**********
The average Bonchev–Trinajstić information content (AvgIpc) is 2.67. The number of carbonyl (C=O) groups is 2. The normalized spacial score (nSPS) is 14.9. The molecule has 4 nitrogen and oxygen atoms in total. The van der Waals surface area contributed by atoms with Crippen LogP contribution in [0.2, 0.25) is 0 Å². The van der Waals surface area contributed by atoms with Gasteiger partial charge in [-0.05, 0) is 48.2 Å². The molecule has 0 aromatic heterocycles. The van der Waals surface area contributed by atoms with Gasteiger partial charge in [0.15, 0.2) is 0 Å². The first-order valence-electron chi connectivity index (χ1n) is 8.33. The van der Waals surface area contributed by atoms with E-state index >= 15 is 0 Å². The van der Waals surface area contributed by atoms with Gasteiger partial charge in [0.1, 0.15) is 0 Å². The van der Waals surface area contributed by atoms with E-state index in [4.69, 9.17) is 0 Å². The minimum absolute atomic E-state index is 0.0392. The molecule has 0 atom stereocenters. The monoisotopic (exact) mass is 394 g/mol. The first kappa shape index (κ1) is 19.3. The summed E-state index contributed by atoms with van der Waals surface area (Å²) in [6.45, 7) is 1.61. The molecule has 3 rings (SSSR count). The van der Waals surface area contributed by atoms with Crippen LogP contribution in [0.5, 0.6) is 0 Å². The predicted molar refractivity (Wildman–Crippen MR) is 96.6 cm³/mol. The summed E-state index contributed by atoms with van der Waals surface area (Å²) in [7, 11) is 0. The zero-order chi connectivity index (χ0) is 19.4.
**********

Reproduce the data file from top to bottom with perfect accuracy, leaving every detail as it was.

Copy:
The average Bonchev–Trinajstić information content (AvgIpc) is 2.67. The number of carbonyl (C=O) groups is 2. The normalized spacial score (nSPS) is 14.9. The molecule has 4 nitrogen and oxygen atoms in total. The van der Waals surface area contributed by atoms with Crippen LogP contribution in [0.2, 0.25) is 0 Å². The van der Waals surface area contributed by atoms with Gasteiger partial charge in [-0.05, 0) is 48.2 Å². The molecule has 0 aromatic heterocycles. The van der Waals surface area contributed by atoms with Gasteiger partial charge in [0.15, 0.2) is 0 Å². The first-order valence-electron chi connectivity index (χ1n) is 8.33. The van der Waals surface area contributed by atoms with E-state index >= 15 is 0 Å². The van der Waals surface area contributed by atoms with Gasteiger partial charge in [0.1, 0.15) is 0 Å². The van der Waals surface area contributed by atoms with E-state index in [4.69, 9.17) is 0 Å². The minimum absolute atomic E-state index is 0.0392. The molecule has 0 atom stereocenters. The monoisotopic (exact) mass is 394 g/mol. The first kappa shape index (κ1) is 19.3. The summed E-state index contributed by atoms with van der Waals surface area (Å²) in [6.45, 7) is 1.61. The molecule has 3 rings (SSSR count). The van der Waals surface area contributed by atoms with Crippen LogP contribution in [0.5, 0.6) is 0 Å². The predicted molar refractivity (Wildman–Crippen MR) is 96.6 cm³/mol. The summed E-state index contributed by atoms with van der Waals surface area (Å²) in [7, 11) is 0. The zero-order chi connectivity index (χ0) is 19.4.